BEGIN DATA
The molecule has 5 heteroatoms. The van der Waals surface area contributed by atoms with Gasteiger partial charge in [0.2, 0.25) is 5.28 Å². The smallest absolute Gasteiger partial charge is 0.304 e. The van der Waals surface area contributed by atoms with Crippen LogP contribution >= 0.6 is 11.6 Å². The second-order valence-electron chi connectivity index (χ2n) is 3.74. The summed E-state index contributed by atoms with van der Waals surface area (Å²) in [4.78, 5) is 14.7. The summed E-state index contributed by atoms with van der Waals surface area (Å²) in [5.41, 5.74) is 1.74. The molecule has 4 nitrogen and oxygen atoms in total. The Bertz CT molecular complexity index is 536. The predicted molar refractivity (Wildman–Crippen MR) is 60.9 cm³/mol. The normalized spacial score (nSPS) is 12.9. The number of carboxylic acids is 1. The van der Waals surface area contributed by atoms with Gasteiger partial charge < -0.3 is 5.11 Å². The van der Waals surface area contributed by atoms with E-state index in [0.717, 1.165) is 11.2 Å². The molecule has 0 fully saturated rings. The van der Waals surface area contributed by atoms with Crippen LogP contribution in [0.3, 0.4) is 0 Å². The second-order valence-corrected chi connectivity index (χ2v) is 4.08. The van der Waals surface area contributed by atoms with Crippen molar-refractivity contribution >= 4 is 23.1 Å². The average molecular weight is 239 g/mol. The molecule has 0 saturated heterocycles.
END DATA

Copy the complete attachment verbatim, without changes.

The molecule has 5 heteroatoms. The van der Waals surface area contributed by atoms with Gasteiger partial charge in [0.2, 0.25) is 5.28 Å². The smallest absolute Gasteiger partial charge is 0.304 e. The van der Waals surface area contributed by atoms with Crippen LogP contribution >= 0.6 is 11.6 Å². The second-order valence-electron chi connectivity index (χ2n) is 3.74. The summed E-state index contributed by atoms with van der Waals surface area (Å²) in [4.78, 5) is 14.7. The summed E-state index contributed by atoms with van der Waals surface area (Å²) in [5.41, 5.74) is 1.74. The molecule has 4 nitrogen and oxygen atoms in total. The Bertz CT molecular complexity index is 536. The predicted molar refractivity (Wildman–Crippen MR) is 60.9 cm³/mol. The normalized spacial score (nSPS) is 12.9. The number of carboxylic acids is 1. The van der Waals surface area contributed by atoms with Gasteiger partial charge < -0.3 is 5.11 Å². The van der Waals surface area contributed by atoms with E-state index in [0.717, 1.165) is 11.2 Å². The molecule has 0 fully saturated rings. The van der Waals surface area contributed by atoms with Crippen LogP contribution in [0.3, 0.4) is 0 Å². The second-order valence-corrected chi connectivity index (χ2v) is 4.08. The van der Waals surface area contributed by atoms with Crippen molar-refractivity contribution >= 4 is 23.1 Å². The average molecular weight is 239 g/mol. The molecule has 0 saturated heterocycles.